Sunday, July 31, 2011


As Swaziland’s economy grinds to a halt and destitute people are forced to eat cow dung, the Swazi Government has taken out a US$20 million loan to part-finance another of the King’s white elephants – an information technology park.

The loan, in the form of a line of credit, comes from the Export-Import Bank of India (Exim Bank).

But, there will be little opportunities for Swazi businesses to profit because 75 percent of the goods and services paid for by the money will have to be sourced from India.

The money is to help set up the Royal Science and Technology Park. When the scheme was announced in November 2010, the total cost of the project was put at E850 million (US$120 million). It was said building would start in April 2012.

Nobody, except King Mswati III, sub-Saharan Africa’s last absolute monarch (and his hanger-on) believes the park is relevant to the needs of Swaziland.

The Minister of Information Communication and Technology Nelsiwe Shongwe said in November that the project would consist of a bio-technological park and an information technology park at Nokwane.

According to a report at the time in the Swazi Observer, the newspaper in effect owned by King Mswati, Moses Zungu, the Project Manager, said the science park was the initiative of the king.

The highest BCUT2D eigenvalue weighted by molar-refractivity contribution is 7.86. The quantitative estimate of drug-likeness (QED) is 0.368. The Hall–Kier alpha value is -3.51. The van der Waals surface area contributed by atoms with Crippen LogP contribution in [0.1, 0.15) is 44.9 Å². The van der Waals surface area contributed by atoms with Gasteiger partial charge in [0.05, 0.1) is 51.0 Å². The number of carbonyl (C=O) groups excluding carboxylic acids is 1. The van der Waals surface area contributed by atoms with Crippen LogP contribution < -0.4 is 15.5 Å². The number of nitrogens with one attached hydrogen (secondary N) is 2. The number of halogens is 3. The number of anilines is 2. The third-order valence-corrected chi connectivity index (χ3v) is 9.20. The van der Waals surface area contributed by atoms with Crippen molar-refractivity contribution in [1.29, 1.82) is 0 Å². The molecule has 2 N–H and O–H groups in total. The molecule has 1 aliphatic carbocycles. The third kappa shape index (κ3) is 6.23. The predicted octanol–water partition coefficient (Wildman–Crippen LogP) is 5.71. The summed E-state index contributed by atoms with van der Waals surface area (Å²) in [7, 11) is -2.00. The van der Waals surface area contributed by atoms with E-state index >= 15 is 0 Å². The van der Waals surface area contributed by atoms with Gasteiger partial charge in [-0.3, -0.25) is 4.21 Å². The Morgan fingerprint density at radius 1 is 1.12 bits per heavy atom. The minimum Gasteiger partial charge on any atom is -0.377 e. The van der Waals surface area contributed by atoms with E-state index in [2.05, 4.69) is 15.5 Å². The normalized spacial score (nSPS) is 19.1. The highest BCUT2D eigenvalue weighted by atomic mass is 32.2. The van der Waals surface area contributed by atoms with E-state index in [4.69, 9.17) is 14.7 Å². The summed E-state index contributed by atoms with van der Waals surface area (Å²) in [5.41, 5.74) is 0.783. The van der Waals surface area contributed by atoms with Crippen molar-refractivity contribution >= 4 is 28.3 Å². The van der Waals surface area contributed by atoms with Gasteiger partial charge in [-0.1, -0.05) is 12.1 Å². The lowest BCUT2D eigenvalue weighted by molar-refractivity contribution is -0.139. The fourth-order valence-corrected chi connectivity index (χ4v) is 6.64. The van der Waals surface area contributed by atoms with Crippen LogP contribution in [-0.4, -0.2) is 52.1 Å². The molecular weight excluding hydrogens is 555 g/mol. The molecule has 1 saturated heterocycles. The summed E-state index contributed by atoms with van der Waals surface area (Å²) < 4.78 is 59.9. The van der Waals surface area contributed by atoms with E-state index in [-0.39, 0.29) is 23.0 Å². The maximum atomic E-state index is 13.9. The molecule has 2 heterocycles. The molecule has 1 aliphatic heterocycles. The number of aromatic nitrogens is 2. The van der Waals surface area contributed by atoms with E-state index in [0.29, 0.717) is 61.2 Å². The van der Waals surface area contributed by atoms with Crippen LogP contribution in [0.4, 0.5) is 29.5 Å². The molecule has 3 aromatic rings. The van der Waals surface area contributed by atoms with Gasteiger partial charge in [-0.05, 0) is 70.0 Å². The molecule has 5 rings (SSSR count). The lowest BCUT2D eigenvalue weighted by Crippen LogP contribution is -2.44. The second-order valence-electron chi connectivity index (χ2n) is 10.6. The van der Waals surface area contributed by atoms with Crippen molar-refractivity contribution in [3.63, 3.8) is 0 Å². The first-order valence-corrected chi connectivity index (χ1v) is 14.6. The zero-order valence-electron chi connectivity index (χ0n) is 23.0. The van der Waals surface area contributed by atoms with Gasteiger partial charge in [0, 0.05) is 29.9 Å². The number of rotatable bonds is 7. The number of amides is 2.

Which tells us all we need to know.

Swaziland is being bled dry by the Sikhuphe International Airport project which may end up costing US$1 billion by the time all bills are in. The airport is not needed, and nor is the technology park. But both have the public backing of the king, so (such is the way in Swaziland) both must be built.

Delegates from the International Monetary Fund are due in Swaziland in August to investigate how close the Swazi Government is to implementing its own Fiscal Adjustment Roadmap to save the kingdom’s economy.

I hope the first question the IMF asks is where is the money to come from for the Royal Science and Technology Park?

See also



Saturday, July 30, 2011



30 July 2011


Swaziland civil society democracy talks stumble

MBANANE, Swaziland — Talks on democratic reforms in Africa's last absolute monarchy stumbled TODAY (30 July 2011) as the Swaziland Federation of Trade Unions, the country's largest labour group, walked out of a civil society meeting.

The ‘national convention’, which opened yesterday, aimed to bring together civil society groups to map out how the small southern African kingdom could begin negotiations toward multi-party democracy.

But the labour federation argued King Mswati III -- who snubbed the gathering after being invited to deliver an opening address -- had not shown a commitment to dialogue.

‘Our position is that the king has refused to entertain the question of dialogue. He said this as recently as last year. It would appear that instead of strengthening our mass power we are busy talking dialogue, a language that the king refuses to embrace,’ said national organiser Fundizwi Sikhondze.

Sikhondze said unions would rather return to the streets to resume the demonstrations that have shaken Swaziland in recent months.